That led the FAA to introduce rules in January 2020 to mandate the use of ADS-B for nearly all of the lower 48. But the rule only applies to most controlled airspace, which the agency defines in a way that excludes most of Hawaii and Alaska.
Many planes in Alaska are not equipped with ADS-B, in part because it is only required at very high altitudes and around the Ted Stevens International Airport in Anchorage. And even for planes that are equipped, there is limited ground station coverage: under half the state at 3,000 feet above ground level is covered and even less than that at lower altitudes, although the FAA says the stations cover most popular flight paths. Ground stations provide weather and traffic information to planes; planes with the proper equipment can also see each other’s location without ground stations.
“There are black holes in the state,” said Knesek, of Grant Aviation. “We move aircraft around all the time between bases, and I see it all the time. I see in the Aleutian chain, when they drop below a certain altitude, we do not see them on ADS-B anymore.”
Four aviation groups wrote to the FAA and Alaska’s congressional delegation in October 2019 asking for additional ground stations. “Filling these gaps should also encourage more aviation businesses and aircraft owners who fly in Alaska to equip, as they will obtain the benefits in the areas they operate.”
The NTSB, on the other hand, believes use of ADS-B should be mandatory in more areas. The agency investigates accidents and makes safety recommendations, although it has no authority to enact them.
In its final report on a May 2019 midair collision in Ketchikan, where six people were killed and 10 were injured, the NTSB included recommendations that ADS-B be required for all aircraft in high-traffic air tour areas, like Ketchikan.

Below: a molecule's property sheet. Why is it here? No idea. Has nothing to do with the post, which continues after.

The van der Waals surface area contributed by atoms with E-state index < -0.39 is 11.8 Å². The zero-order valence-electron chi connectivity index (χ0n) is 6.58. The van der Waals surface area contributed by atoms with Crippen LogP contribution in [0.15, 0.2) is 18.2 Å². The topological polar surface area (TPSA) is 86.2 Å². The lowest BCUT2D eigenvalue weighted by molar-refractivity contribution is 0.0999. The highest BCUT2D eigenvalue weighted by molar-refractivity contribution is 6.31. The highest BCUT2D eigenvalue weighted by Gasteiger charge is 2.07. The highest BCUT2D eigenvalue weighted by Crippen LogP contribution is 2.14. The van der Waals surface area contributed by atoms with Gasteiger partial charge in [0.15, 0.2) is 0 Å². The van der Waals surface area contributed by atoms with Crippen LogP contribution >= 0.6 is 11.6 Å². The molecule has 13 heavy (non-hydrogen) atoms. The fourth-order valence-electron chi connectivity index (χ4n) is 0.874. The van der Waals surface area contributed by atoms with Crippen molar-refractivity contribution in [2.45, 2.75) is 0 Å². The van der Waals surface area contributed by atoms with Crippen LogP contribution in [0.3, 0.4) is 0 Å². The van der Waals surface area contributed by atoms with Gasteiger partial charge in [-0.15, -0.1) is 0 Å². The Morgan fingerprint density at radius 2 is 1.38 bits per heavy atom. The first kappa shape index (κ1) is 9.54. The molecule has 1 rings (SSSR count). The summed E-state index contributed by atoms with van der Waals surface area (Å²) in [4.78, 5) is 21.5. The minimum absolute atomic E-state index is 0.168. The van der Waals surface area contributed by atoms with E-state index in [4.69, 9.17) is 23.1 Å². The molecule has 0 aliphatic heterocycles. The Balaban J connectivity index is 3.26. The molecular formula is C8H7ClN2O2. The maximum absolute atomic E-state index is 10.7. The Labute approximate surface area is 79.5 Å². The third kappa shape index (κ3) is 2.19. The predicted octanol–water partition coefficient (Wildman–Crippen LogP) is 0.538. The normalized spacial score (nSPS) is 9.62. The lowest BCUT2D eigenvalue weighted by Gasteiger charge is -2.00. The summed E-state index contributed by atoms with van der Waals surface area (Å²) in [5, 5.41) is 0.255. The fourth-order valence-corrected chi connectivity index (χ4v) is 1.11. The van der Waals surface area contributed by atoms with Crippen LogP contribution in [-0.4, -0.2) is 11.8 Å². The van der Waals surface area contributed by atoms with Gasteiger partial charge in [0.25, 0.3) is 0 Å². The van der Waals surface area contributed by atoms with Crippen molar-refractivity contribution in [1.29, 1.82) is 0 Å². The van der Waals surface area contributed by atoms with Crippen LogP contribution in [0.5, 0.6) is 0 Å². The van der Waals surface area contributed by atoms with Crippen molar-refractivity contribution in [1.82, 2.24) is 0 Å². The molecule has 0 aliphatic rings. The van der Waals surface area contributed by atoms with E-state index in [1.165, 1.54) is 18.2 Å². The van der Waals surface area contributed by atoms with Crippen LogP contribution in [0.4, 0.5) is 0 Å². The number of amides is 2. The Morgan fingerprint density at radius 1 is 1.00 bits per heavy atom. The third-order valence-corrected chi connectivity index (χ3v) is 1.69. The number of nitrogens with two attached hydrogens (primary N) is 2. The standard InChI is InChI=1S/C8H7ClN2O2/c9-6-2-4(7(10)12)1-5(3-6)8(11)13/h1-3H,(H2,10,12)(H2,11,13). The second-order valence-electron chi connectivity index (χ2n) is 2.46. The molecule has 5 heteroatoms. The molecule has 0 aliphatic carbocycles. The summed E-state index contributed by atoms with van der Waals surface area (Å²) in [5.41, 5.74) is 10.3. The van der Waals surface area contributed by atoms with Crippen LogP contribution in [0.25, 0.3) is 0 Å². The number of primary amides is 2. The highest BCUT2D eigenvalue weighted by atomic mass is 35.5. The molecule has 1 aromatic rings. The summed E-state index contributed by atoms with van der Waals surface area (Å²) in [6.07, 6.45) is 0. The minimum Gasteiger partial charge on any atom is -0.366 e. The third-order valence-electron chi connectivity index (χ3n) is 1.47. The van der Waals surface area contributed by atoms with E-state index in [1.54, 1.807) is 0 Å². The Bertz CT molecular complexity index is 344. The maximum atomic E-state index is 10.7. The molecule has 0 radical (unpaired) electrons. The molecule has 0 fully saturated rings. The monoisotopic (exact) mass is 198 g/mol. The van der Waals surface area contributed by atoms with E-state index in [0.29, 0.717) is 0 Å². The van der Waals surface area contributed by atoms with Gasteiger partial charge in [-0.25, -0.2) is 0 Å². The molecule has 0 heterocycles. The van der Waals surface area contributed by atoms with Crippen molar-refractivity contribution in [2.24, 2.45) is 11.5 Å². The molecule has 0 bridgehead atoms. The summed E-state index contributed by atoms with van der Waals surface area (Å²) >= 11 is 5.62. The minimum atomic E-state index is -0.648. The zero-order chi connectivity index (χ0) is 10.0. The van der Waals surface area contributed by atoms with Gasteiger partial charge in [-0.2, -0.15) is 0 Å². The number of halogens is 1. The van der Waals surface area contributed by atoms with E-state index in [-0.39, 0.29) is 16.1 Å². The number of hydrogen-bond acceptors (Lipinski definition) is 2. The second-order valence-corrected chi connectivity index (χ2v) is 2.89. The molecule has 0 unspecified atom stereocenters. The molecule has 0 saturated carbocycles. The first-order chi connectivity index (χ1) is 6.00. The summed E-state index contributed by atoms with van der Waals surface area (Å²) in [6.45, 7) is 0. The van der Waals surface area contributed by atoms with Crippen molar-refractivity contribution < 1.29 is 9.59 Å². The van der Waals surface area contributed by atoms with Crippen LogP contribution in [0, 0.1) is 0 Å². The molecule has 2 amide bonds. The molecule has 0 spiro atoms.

The FAA would not say if it plans to expand the areas in Alaska where ADS-B is mandated. In a written statement, the FAA said it has worked with the Alaska aviation industry to provide enhanced coverage. For now, the agency said, it is focused on encouraging operators to voluntarily equip themselves with the technology.
Not all pilots want ADS-B in their aircraft. On pilot Facebook groups, some have raised concerns that it would function as a surveillance tool “used by big brother to watch you, and potentially violate you,” according to one pilot.
Jens Hennig, vice president of operations at the General Aviation Manufacturers Association and a member of several FAA rule-making committees, said he doesn’t understand why that stops people from using the technology.
“The FAA will not be conducting enforcement actions unless you’re out there doing something that is questionable, illegal or against the rules,” Hennig said. “And based on their resources these days you pretty much have to be out there doing something pretty egregious for the FAA to go after you.”
Another reason some pilots say they aren’t interested in ADS-B is the cost, which would likely be borne by operators or plane owners. Garmin sells full ADS-B devices — which transmit a plane’s location and show where other aircraft are — for $5,395; it has partial units, for $1,795, that broadcast an aircraft’s location to other ADS-B systems and ground stations.
Mandating Additional Safety Plans a Priority for Some, Not for Others
The NTSB’s latest Most Wanted List, which highlights the safety board’s highest priority recommendations, includes two aviation-related measures. One would mandate commercial operators that carry passengers to have a formal safety management system. For example, prior to a flight, an operator might fill out a risk assessment form, recording information on such items as the weather conditions, a pilot’s emotional state and the weight of the aircraft. Then, another person could review the form and determine whether it is safe to fly under those conditions.